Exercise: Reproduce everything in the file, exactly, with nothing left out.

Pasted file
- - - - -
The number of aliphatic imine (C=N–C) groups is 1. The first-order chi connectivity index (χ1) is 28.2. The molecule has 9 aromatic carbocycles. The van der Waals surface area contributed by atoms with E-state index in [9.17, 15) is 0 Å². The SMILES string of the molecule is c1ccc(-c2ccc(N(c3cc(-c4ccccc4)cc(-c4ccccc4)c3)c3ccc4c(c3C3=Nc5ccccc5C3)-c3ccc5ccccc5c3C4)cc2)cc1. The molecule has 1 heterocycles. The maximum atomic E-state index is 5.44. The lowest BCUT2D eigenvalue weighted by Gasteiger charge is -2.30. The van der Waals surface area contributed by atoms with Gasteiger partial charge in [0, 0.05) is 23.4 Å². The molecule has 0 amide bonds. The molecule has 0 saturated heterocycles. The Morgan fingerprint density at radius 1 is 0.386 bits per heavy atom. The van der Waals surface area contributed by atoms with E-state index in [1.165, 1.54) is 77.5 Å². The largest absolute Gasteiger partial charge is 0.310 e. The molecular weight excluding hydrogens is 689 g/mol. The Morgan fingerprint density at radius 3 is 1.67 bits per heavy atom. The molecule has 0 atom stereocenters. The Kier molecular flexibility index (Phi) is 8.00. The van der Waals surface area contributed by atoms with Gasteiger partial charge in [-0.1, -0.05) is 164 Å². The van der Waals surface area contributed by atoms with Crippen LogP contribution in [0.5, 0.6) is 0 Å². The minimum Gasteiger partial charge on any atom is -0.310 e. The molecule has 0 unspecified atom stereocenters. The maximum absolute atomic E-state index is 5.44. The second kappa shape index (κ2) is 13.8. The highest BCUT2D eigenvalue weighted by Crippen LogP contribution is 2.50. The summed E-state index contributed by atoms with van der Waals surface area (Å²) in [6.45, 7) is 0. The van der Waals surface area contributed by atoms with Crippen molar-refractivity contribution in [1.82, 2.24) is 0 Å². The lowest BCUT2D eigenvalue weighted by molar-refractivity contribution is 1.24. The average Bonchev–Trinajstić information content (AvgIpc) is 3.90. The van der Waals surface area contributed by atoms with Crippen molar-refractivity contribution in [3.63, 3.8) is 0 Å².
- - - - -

The number of aliphatic imine (C=N–C) groups is 1. The first-order chi connectivity index (χ1) is 28.2. The molecule has 9 aromatic carbocycles. The van der Waals surface area contributed by atoms with E-state index in [9.17, 15) is 0 Å². The SMILES string of the molecule is c1ccc(-c2ccc(N(c3cc(-c4ccccc4)cc(-c4ccccc4)c3)c3ccc4c(c3C3=Nc5ccccc5C3)-c3ccc5ccccc5c3C4)cc2)cc1. The molecule has 1 heterocycles. The maximum atomic E-state index is 5.44. The lowest BCUT2D eigenvalue weighted by Gasteiger charge is -2.30. The van der Waals surface area contributed by atoms with Gasteiger partial charge in [0, 0.05) is 23.4 Å². The molecule has 0 amide bonds. The molecule has 0 saturated heterocycles. The Morgan fingerprint density at radius 1 is 0.386 bits per heavy atom. The van der Waals surface area contributed by atoms with E-state index in [1.165, 1.54) is 77.5 Å². The largest absolute Gasteiger partial charge is 0.310 e. The molecular weight excluding hydrogens is 689 g/mol. The Morgan fingerprint density at radius 3 is 1.67 bits per heavy atom. The molecule has 0 atom stereocenters. The Kier molecular flexibility index (Phi) is 8.00. The van der Waals surface area contributed by atoms with Gasteiger partial charge in [-0.1, -0.05) is 164 Å². The van der Waals surface area contributed by atoms with Crippen LogP contribution in [0.5, 0.6) is 0 Å². The minimum Gasteiger partial charge on any atom is -0.310 e. The molecule has 0 unspecified atom stereocenters. The maximum absolute atomic E-state index is 5.44. The second kappa shape index (κ2) is 13.8. The highest BCUT2D eigenvalue weighted by Crippen LogP contribution is 2.50. The summed E-state index contributed by atoms with van der Waals surface area (Å²) in [6.45, 7) is 0. The van der Waals surface area contributed by atoms with Crippen molar-refractivity contribution in [1.82, 2.24) is 0 Å². The lowest BCUT2D eigenvalue weighted by molar-refractivity contribution is 1.24. The average Bonchev–Trinajstić information content (AvgIpc) is 3.90. The van der Waals surface area contributed by atoms with Crippen molar-refractivity contribution in [3.63, 3.8) is 0 Å².